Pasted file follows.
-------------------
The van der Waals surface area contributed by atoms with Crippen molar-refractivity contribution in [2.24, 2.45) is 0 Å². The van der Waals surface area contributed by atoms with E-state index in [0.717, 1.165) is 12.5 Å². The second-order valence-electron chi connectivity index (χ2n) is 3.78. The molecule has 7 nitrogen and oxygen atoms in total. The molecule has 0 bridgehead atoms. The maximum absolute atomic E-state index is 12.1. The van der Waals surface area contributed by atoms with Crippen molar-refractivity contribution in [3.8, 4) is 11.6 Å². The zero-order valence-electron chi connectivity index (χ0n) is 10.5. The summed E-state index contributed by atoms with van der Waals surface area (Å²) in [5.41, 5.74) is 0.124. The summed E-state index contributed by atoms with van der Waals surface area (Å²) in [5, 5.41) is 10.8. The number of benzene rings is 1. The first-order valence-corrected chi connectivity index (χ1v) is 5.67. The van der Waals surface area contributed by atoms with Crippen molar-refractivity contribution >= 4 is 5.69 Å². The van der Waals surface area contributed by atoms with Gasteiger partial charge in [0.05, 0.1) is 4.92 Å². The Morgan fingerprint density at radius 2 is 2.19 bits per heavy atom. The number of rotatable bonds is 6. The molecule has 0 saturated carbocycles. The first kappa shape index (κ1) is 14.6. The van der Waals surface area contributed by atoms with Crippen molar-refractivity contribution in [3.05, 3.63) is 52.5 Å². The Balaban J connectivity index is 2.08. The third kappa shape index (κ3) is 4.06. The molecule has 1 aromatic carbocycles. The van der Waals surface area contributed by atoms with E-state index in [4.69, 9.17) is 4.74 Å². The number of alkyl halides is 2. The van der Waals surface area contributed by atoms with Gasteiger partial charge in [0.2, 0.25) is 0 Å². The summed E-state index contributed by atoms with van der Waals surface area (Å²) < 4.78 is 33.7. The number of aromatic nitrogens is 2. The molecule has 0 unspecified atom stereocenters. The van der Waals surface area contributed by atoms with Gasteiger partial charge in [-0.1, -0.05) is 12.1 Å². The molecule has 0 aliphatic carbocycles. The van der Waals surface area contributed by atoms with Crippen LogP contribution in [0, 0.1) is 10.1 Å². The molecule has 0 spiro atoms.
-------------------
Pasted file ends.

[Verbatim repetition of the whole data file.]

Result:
The van der Waals surface area contributed by atoms with Crippen molar-refractivity contribution in [2.24, 2.45) is 0 Å². The van der Waals surface area contributed by atoms with E-state index in [0.717, 1.165) is 12.5 Å². The second-order valence-electron chi connectivity index (χ2n) is 3.78. The molecule has 7 nitrogen and oxygen atoms in total. The molecule has 0 bridgehead atoms. The maximum absolute atomic E-state index is 12.1. The van der Waals surface area contributed by atoms with Crippen molar-refractivity contribution in [3.8, 4) is 11.6 Å². The zero-order valence-electron chi connectivity index (χ0n) is 10.5. The summed E-state index contributed by atoms with van der Waals surface area (Å²) in [5.41, 5.74) is 0.124. The summed E-state index contributed by atoms with van der Waals surface area (Å²) in [5, 5.41) is 10.8. The number of benzene rings is 1. The first-order valence-corrected chi connectivity index (χ1v) is 5.67. The van der Waals surface area contributed by atoms with Crippen molar-refractivity contribution >= 4 is 5.69 Å². The van der Waals surface area contributed by atoms with Gasteiger partial charge in [0.05, 0.1) is 4.92 Å². The Morgan fingerprint density at radius 2 is 2.19 bits per heavy atom. The number of rotatable bonds is 6. The molecule has 0 saturated carbocycles. The first kappa shape index (κ1) is 14.6. The van der Waals surface area contributed by atoms with Crippen molar-refractivity contribution in [3.05, 3.63) is 52.5 Å². The Balaban J connectivity index is 2.08. The third kappa shape index (κ3) is 4.06. The molecule has 1 aromatic carbocycles. The van der Waals surface area contributed by atoms with E-state index in [4.69, 9.17) is 4.74 Å². The number of alkyl halides is 2. The van der Waals surface area contributed by atoms with Gasteiger partial charge in [0.2, 0.25) is 0 Å². The summed E-state index contributed by atoms with van der Waals surface area (Å²) < 4.78 is 33.7. The number of aromatic nitrogens is 2. The molecule has 0 unspecified atom stereocenters. The van der Waals surface area contributed by atoms with Gasteiger partial charge in [-0.1, -0.05) is 12.1 Å². The molecule has 0 aliphatic carbocycles. The van der Waals surface area contributed by atoms with Crippen LogP contribution in [0, 0.1) is 10.1 Å². The molecule has 0 spiro atoms.